Watersheds 101 and Glacial Lake Agassiz

Watersheds 101 and Glacial Lake Agassiz

Taylor Lemieux, Monitoring and Education Specialist

Diagram of a watershedWhen I tell people about my job, the first thing they ask is “what’s a watershed?”. A watershed is an area of land that drains water into a specific area, usually a body of water. The watershed boundary will follow the elevation of the land, beginning at the highest point and ending at the lowest point, where water flows into a lake/ocean or river. Every river, lake, and stream has a watershed and all watersheds are connected, so wherever you are in the world you are standing within one.  It’s important to learn and understand watersheds because of surface water and runoff. Precipitation that falls near the headwaters of a river will create runoff and flow downstream, where it is deposited into another body of water. Runoff is a source of nonpoint source pollution and could potentially create multiple different ecological problems in the long run.

Our local watershed is the Red River Basin, basin being another word for a watershed. The Red River acts as the boundary between North Dakota and Minnesota and there are roughly 20 primary tributaries that flow into the Red. The headwaters are located near Wahpeton/ Breckenridge and the outlet is at Lake Winnipeg in Canada. The Red River Basin was once a part of an ancient lake known as Glacial Lake Agassiz, which stretched from Saskatchewan, Ontario, and Manitoba in Canada all the way to North Dakota and Minnesota in the US. This ancient lake was the largest glacial lake in North America and was formed about 11,500 years ago and covered roughly Diagram of Glacial Lake Agassiz 365,000 square miles, which is the reason why we have such flat land and fertile soil here in the Red River Valley. The lake began to form when a glacier retreated from the Hudson Bay and the Mississippi River drainage areas.  The lake was drained and re-formed multiple times before being permanently drained around 9,000 years ago, after the last ice age. Beach ridges are visible on both the North Dakota and Minnesota sides of the Red River Basin as a result of Glacial Lake Agassiz. One of the areas the beach ridges are prevalent is near Fertile, MN and the Sand Hill River. Sand dunes are visible around the area where the beach of Lake Agassiz resided. Taking a visit to the Agassiz Environmental Learning Center in Fertile, MN will allow you to learn more about our unique natural history.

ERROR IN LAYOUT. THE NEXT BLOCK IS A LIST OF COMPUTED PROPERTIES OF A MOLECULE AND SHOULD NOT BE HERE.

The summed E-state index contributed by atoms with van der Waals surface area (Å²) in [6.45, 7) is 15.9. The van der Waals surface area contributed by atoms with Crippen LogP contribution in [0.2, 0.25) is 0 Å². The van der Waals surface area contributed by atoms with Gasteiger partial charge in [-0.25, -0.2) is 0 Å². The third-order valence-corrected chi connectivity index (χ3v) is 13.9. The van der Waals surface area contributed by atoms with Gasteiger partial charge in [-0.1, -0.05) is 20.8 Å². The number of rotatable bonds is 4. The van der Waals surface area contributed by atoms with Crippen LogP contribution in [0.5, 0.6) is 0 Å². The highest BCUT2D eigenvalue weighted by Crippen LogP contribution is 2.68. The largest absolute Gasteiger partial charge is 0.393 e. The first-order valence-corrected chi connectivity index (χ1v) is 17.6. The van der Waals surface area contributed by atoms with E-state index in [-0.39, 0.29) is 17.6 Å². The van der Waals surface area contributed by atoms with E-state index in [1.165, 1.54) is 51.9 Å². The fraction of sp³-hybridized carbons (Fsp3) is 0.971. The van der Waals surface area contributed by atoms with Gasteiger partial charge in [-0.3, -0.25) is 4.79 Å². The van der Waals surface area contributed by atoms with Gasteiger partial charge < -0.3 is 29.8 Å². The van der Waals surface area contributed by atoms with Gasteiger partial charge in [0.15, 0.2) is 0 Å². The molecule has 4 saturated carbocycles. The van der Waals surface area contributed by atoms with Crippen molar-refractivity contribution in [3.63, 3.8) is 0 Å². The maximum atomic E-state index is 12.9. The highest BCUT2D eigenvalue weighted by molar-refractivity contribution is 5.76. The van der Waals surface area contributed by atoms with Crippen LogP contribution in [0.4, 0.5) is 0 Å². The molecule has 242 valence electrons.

Learning the basics of watersheds and the history of the area is pivotal in understanding water resources and how they can be used sustainably!

To dive deeper into the Red River Basin, check out these resources:

 

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